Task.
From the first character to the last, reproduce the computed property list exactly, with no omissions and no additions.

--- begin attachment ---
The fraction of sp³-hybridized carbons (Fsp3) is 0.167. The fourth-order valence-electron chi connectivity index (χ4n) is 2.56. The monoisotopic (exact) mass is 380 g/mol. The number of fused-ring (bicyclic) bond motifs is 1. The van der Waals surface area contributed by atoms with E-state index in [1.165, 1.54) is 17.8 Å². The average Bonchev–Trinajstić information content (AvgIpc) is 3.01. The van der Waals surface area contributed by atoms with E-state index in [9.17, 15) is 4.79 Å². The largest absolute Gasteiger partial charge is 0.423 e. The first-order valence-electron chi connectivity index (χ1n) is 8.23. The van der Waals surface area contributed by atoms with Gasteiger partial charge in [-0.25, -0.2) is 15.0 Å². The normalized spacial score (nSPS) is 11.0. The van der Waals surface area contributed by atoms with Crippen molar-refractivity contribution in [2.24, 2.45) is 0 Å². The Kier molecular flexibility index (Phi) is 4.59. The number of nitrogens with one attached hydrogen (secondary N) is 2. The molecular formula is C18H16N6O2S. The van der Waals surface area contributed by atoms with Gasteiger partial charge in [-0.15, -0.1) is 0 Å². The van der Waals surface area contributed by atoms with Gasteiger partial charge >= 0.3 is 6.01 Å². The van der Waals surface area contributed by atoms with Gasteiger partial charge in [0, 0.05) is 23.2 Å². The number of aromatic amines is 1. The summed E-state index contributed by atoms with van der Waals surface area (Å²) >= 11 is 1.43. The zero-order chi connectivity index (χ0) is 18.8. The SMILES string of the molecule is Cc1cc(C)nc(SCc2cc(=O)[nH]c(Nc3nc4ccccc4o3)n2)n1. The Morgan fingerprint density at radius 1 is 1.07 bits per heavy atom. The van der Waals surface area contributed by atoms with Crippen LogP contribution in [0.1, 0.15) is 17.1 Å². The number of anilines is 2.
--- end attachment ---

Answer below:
The fraction of sp³-hybridized carbons (Fsp3) is 0.167. The fourth-order valence-electron chi connectivity index (χ4n) is 2.56. The monoisotopic (exact) mass is 380 g/mol. The number of fused-ring (bicyclic) bond motifs is 1. The van der Waals surface area contributed by atoms with E-state index in [1.165, 1.54) is 17.8 Å². The average Bonchev–Trinajstić information content (AvgIpc) is 3.01. The van der Waals surface area contributed by atoms with E-state index in [9.17, 15) is 4.79 Å². The largest absolute Gasteiger partial charge is 0.423 e. The first-order valence-electron chi connectivity index (χ1n) is 8.23. The van der Waals surface area contributed by atoms with Gasteiger partial charge in [-0.25, -0.2) is 15.0 Å². The normalized spacial score (nSPS) is 11.0. The van der Waals surface area contributed by atoms with Crippen molar-refractivity contribution in [2.24, 2.45) is 0 Å². The Kier molecular flexibility index (Phi) is 4.59. The number of nitrogens with one attached hydrogen (secondary N) is 2. The molecular formula is C18H16N6O2S. The van der Waals surface area contributed by atoms with Gasteiger partial charge in [-0.15, -0.1) is 0 Å². The van der Waals surface area contributed by atoms with Gasteiger partial charge >= 0.3 is 6.01 Å². The van der Waals surface area contributed by atoms with Gasteiger partial charge in [0, 0.05) is 23.2 Å². The number of aromatic amines is 1. The summed E-state index contributed by atoms with van der Waals surface area (Å²) >= 11 is 1.43. The zero-order chi connectivity index (χ0) is 18.8. The SMILES string of the molecule is Cc1cc(C)nc(SCc2cc(=O)[nH]c(Nc3nc4ccccc4o3)n2)n1. The Morgan fingerprint density at radius 1 is 1.07 bits per heavy atom. The van der Waals surface area contributed by atoms with Crippen LogP contribution in [0.1, 0.15) is 17.1 Å². The number of anilines is 2.